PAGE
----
Led Zeppelin’s Robert Plant Opens Up on How He Feels About ’Stairway to Heaven’ Now, Says Song Is ’No Longer Ours and Neither Should It Be’

Recently, Vulture published a new interview with Led Zeppelin frontman Robert Plant where he discussed his whole career. Among other things, Plant also opened up on Led Zeppelin’s “Stairway to Heaven” and how he feels about it today.

The talk about it came up when he was asked about watching Heart’s Ann Wilson performing the piece, along with John Bonham’s son Jason Bonham. The performance in question took place in 2012 while the surviving members of Led Zeppelin — Robert Plant, Jimmy Page, and John Paul Jones — were receiving Kennedy Center Honors. Plant said:

“Look at the company I was keeping that night. Who was I sitting next to? What was going on? I didn’t even know the people anymore. How did we move across from being a British blues band to this ridiculous achievement? Well, ridiculous is a multifarious term.”

You can check out the performance in the embedded player below.

Heart - Stairway to Heaven Led Zeppelin - Kennedy Center Honors HD

As he further explained, the song has a life of its own to the point where he felt “estranged” to it. Plant continued:

“We all stood back at the end of the sessions, reeling from the transitions throughout the song. But ‘Stairway to Heaven’ has its own life. Later I often felt estranged. It began intimate and vulnerable and sincere, and then the years carried on. It was no longer ours and neither should it be. Now it’s out there driving people to distraction and then maybe driving a hard bargain.”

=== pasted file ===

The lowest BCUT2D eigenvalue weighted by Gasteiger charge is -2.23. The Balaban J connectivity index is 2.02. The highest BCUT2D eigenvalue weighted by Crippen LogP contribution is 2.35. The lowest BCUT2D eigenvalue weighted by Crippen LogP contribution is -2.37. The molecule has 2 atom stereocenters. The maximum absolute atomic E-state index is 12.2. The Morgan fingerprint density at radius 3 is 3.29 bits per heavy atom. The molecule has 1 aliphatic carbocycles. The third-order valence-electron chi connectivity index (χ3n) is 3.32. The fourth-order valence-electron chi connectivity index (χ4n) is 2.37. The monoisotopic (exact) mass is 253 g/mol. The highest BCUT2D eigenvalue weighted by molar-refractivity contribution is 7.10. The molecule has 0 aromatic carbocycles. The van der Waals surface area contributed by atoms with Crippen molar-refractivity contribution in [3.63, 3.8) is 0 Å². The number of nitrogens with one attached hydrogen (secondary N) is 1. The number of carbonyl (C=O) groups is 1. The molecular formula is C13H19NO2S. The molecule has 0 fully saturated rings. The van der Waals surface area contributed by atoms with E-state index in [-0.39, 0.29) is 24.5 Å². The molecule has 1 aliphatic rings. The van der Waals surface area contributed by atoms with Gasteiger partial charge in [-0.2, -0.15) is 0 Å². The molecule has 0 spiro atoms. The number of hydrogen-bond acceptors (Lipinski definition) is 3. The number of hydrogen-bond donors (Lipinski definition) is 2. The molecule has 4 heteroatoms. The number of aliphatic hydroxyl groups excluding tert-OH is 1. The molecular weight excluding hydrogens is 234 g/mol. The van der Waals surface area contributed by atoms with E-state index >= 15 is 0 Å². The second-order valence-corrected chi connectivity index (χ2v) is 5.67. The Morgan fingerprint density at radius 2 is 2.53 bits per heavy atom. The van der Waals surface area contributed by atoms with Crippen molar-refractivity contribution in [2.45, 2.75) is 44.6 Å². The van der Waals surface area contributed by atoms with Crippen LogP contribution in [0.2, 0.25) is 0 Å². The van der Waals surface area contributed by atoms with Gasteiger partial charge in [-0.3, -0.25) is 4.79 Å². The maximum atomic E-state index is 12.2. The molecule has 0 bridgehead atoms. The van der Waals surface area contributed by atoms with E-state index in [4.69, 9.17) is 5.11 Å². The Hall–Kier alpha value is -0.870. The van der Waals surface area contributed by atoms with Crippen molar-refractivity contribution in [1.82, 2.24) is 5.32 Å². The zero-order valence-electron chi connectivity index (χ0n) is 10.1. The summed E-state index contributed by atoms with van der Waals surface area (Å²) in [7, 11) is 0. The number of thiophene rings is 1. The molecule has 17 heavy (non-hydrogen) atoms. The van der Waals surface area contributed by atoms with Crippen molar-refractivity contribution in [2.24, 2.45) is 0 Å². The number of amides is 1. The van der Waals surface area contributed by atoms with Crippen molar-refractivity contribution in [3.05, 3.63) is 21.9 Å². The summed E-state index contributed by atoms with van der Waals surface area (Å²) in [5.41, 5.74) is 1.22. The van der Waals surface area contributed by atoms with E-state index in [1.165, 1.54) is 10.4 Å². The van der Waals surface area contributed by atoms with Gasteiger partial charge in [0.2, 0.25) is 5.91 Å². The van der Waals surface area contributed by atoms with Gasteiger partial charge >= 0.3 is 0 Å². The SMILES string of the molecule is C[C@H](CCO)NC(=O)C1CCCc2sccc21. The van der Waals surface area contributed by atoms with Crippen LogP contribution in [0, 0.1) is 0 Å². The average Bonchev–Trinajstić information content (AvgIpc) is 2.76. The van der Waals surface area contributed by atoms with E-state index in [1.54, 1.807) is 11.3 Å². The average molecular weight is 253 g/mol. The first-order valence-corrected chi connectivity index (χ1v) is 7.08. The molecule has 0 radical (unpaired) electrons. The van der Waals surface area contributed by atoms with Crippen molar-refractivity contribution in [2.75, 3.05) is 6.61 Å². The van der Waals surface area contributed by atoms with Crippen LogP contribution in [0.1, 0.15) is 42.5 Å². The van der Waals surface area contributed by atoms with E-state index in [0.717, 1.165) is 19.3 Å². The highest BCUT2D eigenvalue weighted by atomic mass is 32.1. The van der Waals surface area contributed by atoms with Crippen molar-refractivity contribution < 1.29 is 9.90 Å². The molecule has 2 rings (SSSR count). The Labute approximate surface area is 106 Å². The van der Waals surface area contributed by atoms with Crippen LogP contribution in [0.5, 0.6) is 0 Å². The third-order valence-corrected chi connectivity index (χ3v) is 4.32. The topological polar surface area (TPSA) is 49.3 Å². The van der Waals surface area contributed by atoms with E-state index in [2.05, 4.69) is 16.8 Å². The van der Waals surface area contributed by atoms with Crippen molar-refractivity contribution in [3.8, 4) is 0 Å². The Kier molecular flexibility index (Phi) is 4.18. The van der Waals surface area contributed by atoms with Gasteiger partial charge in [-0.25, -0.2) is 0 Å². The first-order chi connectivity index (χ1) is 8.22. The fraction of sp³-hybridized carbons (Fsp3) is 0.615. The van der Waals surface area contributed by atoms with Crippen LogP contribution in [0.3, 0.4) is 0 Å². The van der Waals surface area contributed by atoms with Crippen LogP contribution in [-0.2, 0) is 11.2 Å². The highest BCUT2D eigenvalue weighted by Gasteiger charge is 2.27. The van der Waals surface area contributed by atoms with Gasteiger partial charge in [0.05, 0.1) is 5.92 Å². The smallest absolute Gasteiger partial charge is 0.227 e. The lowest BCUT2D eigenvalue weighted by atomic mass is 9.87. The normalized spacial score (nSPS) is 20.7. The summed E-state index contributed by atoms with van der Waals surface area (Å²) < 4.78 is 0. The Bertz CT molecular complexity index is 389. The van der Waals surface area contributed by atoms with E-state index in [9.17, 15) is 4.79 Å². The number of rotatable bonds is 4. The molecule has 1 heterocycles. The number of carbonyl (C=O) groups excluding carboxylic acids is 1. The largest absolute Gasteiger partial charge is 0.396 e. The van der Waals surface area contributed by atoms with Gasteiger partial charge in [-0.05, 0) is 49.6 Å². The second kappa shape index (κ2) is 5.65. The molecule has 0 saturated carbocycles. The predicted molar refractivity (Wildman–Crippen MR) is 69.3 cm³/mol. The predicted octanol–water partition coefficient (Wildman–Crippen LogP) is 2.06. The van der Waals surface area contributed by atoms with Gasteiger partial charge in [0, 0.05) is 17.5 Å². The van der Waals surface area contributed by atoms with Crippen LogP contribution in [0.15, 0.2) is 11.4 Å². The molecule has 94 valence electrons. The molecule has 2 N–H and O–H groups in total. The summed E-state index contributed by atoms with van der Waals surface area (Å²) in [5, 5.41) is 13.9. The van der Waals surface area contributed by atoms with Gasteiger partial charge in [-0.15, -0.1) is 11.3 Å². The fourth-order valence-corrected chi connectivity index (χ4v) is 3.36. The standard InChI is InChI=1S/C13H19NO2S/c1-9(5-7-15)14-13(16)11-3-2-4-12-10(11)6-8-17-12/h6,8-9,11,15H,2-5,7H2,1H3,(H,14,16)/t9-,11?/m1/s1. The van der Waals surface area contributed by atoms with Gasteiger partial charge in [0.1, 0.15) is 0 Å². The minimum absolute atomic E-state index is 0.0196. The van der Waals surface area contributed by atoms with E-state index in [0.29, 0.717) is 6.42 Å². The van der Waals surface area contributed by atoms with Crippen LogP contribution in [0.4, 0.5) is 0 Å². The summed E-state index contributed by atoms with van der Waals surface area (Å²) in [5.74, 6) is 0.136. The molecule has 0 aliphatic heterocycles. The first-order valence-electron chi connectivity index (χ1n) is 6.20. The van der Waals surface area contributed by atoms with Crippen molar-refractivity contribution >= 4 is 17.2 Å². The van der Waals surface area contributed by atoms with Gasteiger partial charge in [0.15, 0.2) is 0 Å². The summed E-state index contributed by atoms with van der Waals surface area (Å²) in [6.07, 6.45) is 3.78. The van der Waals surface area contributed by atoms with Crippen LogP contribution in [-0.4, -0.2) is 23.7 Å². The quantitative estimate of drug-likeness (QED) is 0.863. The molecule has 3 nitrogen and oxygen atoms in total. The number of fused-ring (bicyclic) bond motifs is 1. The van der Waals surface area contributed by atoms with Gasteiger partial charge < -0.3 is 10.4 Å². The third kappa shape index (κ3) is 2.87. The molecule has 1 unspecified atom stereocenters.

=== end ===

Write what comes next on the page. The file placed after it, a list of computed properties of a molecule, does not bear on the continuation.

“I’ve left so much of it all behind. And that night I was watching a reenactment — clever, well-intentioned, and respectful. I was in the gallery peering and following an excellent display. Me and my contribution to it all were hung out to dry in the land of timeless tributes, so far from the cover and the scene, and so far from the home that we’ve given it.”

“I felt estranged from the whole deal, from the song, and the fact that the years did carry it through. It had its own impetus. I watched it go. It was like a beautiful feather, balloon, or bubble. Something out of a clay pipe that had been blown with soap.”

“It was just something that I’d never, ever thought I would look at from this gallery. I didn’t ever see myself as smarting around seeing an artist’s impression of it. I knew it was coming — the Kennedy Center told us to expect something — but I didn’t know how it was going to be.”

Of course, Robert Plant was impressed by the performance. On the other hand, he feels like the piece is no longer his responsibility, even admitting that he feels like a “voyeur” of sorts. He added:

“It was a spectacular performance. I’m now a voyeur. I’m not responsible for it anymore. I’m not in guitar shops being told not to do it. I’m not going down the aisle at a wedding playing it with a flute. I love the song. It came upon me and stripped away all the years of being a part of all that.”

Stairway to Heaven Live

“It just rubbed it right back to the bone. Because maybe it was all over for us a long time before it was all over. It was definitely all over without John. I mean that. We’re talking here about one song from 50-plus years ago. It’s just a magnificent performance to watch and it kills me every time. It kills me in two or three different ways. It’s just like, Oh my God.”

Over the years, “Stairway to Heaven” achieved somewhat of an “overplayed” status. Plenty of jokes and urban legends of the song arose as well, including the one saying that most guitar stores don’t allow you to play it. Of course, this originated in 1992 film “Wayne’s World” although people did feel like guitar lovers tend to play it once too often.

Plant has even expressed his feelings about the piece getting too much attention, although he wasn’t disrespectful about it. But, as he reveals now, the song no longer belongs to him or Led Zeppelin — it’s a timeless classic comparable to jazz or classical music pieces.  

Photo: Raph_PH (Robert Plant (2022))

David Slavkovic

David always planned for music to be nothing more than a hobby. However, after a short career as an agricultural engineer he ended up news editor at KillerGuitarRigs, senior editor at Ultimate-Guitar.com, as well as a freelance contributor to online magazines such as GuitaristNextdoor.

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